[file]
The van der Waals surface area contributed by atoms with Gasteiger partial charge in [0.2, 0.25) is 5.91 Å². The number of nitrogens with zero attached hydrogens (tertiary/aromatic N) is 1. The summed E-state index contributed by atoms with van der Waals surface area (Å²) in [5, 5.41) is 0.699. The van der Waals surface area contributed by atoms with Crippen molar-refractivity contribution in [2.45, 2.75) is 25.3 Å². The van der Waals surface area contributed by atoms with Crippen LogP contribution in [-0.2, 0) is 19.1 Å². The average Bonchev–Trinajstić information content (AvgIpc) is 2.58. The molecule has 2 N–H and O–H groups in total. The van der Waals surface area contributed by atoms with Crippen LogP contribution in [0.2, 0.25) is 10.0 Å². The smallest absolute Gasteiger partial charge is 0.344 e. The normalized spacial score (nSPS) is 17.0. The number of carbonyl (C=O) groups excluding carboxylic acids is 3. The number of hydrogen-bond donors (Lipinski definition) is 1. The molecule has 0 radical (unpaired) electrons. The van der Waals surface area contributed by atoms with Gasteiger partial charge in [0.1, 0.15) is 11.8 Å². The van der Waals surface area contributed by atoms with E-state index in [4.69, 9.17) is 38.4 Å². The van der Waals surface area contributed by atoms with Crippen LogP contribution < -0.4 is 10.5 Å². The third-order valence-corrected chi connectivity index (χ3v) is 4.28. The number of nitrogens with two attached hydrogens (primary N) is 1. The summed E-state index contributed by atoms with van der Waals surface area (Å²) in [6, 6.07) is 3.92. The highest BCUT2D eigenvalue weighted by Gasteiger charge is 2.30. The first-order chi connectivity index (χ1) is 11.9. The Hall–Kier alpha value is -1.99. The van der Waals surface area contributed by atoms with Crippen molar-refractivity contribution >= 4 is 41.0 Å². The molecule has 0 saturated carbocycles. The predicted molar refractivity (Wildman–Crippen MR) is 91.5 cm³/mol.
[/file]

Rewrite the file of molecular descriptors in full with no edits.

The van der Waals surface area contributed by atoms with Gasteiger partial charge in [0.2, 0.25) is 5.91 Å². The number of nitrogens with zero attached hydrogens (tertiary/aromatic N) is 1. The summed E-state index contributed by atoms with van der Waals surface area (Å²) in [5, 5.41) is 0.699. The van der Waals surface area contributed by atoms with Crippen molar-refractivity contribution in [2.45, 2.75) is 25.3 Å². The van der Waals surface area contributed by atoms with Crippen LogP contribution in [-0.2, 0) is 19.1 Å². The average Bonchev–Trinajstić information content (AvgIpc) is 2.58. The molecule has 2 N–H and O–H groups in total. The van der Waals surface area contributed by atoms with Crippen LogP contribution in [0.2, 0.25) is 10.0 Å². The smallest absolute Gasteiger partial charge is 0.344 e. The normalized spacial score (nSPS) is 17.0. The number of carbonyl (C=O) groups excluding carboxylic acids is 3. The number of hydrogen-bond donors (Lipinski definition) is 1. The molecule has 0 radical (unpaired) electrons. The van der Waals surface area contributed by atoms with Gasteiger partial charge in [0.1, 0.15) is 11.8 Å². The van der Waals surface area contributed by atoms with E-state index in [4.69, 9.17) is 38.4 Å². The van der Waals surface area contributed by atoms with Crippen LogP contribution < -0.4 is 10.5 Å². The third-order valence-corrected chi connectivity index (χ3v) is 4.28. The number of nitrogens with two attached hydrogens (primary N) is 1. The summed E-state index contributed by atoms with van der Waals surface area (Å²) in [6, 6.07) is 3.92. The highest BCUT2D eigenvalue weighted by Gasteiger charge is 2.30. The first-order chi connectivity index (χ1) is 11.9. The Hall–Kier alpha value is -1.99. The van der Waals surface area contributed by atoms with Crippen molar-refractivity contribution >= 4 is 41.0 Å². The molecule has 0 saturated carbocycles. The predicted molar refractivity (Wildman–Crippen MR) is 91.5 cm³/mol.